Whether you agree or disagree with this decision it underscores that this issue has festered long enough. Either Congress must act to legalize state drug laws or the next president should withdraw the Cole Memorandum and FinCen Guidance . We are a Nation of Laws not a Nation of Laws that prosecutors and regulators choose to enforce
Here are some previous blogs on this increasingly important subject.
Well, I’m back for another fun-filled year trying to help you stay up-to-date on the issues that could most affect your credit union. If, like your faithful blogger, you have spent a good chunk of the last week and a half engaged in pursuits that have little if anything to do with banking, here is a quick look at an important development you may have missed.
On December 29, the CFPB offered its opinion regarding the increased liability mortgage lenders face as a result of the “Know Before You Owe” mortgage disclosure rule that took effect in October in response to a letter from the Mortgage Bankers’ Association. In a nutshell, the Bureau does not believe that lenders face greater liability. This is certainly one to keep in the file. Dodd-Frank mandated that homeowner disclosures required by the Truth in Lending Act and RESPA be combined into a single regulatory framework. Since RESPA and TILA have historically imposed different penalties for compliance failures, lenders have been justifiably concerned about how much liability they face when they make a mistake implementing this new regulation.
Among the key points from the Bureau are “as a general matter” legal liability will be based on the accuracy of final closing disclosures and not on initial loan estimates. According to the Bureau, this means that “a corrected closing disclosure could, in many cases” forestall private liability.
In response to concerns that the regulation has made it more difficult to sell mortgages in the secondary market, the Bureau stresses that if investors are rejecting loans based on formatting “and other minor errors,” they are doing so for reasons unrelated to potential liability.
While the Bureau’s clarifications are welcome, the issues raised by concerned lenders, including credit unions, will ultimately be resolved by the Courts. In other words, while the CFPB’s interpretation of Dodd-Frank may provide persuasive authority, it is far from the final word on the issue.
On that note, welcome back.
A little before three o’clock yesterday I was so disgusted by my Giants-who were trailing 35-7- that I turned off the game secure in the knowledge that their hopes of making the playoffs were over. I was so desperate to wash football from my head that I searched for the Cybersecurity Information Sharing Act (CISA) which was tucked away in the good old-fashioned mammoth budget bill signed by the President late last week. CUNA and NAFCU both supported the bill, which makes it easier for credit unions and businesses to share information with each other and the federal government about cyber threats without violating federal law or getting sued. http://docs.house.gov/billsthisweek/20151214/CPRT-114-HPRT-RU00-SAHR2029-AMNT1final.pdf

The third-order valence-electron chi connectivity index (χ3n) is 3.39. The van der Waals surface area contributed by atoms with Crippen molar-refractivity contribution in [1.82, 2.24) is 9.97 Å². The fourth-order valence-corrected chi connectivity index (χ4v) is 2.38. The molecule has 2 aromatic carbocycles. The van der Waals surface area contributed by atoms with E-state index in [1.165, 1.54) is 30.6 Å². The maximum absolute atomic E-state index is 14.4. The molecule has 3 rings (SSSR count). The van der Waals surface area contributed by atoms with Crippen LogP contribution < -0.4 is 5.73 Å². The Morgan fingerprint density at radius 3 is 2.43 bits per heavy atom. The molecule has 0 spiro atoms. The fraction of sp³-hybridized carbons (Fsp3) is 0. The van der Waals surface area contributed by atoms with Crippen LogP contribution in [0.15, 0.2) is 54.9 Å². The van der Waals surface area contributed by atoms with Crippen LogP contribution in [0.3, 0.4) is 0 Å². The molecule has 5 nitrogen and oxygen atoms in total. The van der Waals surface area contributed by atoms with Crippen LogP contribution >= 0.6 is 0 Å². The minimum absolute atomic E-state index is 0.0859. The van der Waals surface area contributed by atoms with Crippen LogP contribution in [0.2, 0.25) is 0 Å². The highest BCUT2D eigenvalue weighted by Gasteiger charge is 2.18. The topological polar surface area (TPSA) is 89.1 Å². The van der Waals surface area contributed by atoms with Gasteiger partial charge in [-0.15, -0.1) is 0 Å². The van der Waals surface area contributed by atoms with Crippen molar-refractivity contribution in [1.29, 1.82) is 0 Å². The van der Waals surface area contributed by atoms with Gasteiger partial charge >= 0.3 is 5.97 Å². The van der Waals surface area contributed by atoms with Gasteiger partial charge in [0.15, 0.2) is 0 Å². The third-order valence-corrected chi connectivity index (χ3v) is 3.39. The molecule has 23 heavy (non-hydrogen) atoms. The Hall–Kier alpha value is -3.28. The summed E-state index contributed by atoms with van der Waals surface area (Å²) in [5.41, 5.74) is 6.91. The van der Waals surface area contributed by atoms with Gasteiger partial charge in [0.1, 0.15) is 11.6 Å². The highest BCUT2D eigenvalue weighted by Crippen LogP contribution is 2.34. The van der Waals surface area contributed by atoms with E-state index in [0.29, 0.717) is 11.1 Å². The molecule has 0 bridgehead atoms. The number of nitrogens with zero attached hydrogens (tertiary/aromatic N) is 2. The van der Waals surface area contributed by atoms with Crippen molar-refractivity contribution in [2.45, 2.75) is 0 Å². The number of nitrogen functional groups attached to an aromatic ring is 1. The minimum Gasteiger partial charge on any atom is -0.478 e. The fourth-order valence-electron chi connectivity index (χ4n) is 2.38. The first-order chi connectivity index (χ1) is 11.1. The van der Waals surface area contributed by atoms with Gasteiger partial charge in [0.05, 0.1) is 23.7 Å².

Since 9\11, large corporations and banks have been complaining that existing laws make it difficult for companies and the government to share cyber threat information. The major thrust of the act is to facilitate the sharing of cyber threat intelligence by allowing companies to enter into agreements to monitor each other’s information technology systems without running afoul of federal law or getting sued . For example, the law authorizes “two or more private entities to exchange or provide a cyber threat indicator or defensive measure, or assistance relating to the prevention, investigation, or mitigation of a cybersecurity threat.” In addition the law stipulates that “No cause of action shall lie or be maintained in any court against any private entity, and such action shall be promptly dismissed, for the sharing or receipt of a cyber threat indicator or defensive measure.”
The next step is for the government to issue proposed guidance and regulations laying out in greater detail what information can be shared and under what circumstances. Given the criticism of the bill from privacy advocates who have described it as the next Patriot Act. expect an intensive rule making process. The bill is a step in the right direction for those of us who feel that the country needs a more robust and coordinated cyber defense system.
But much more still needs to be done. Most importantly, it does nothing to address other cyber issues of more pressing concern to many credit unions. For example it imposes no cyber security protocols on merchants. Instead, the government is tasked with accessing cyber security implementation challenges faced by small businesses as part of a broader effort to disseminate cyber security “best practices.”
When I was done reviewing the bill I went to a family get together where I started complaining about the Giants getting blown out. My Father-In-Law looked at me like I was nuts. In ends up that I missed the greatest comeback in Giants’ history which is fine with me because they ended up losing anyway when the Panthers kicked a game winning field goal as time expired.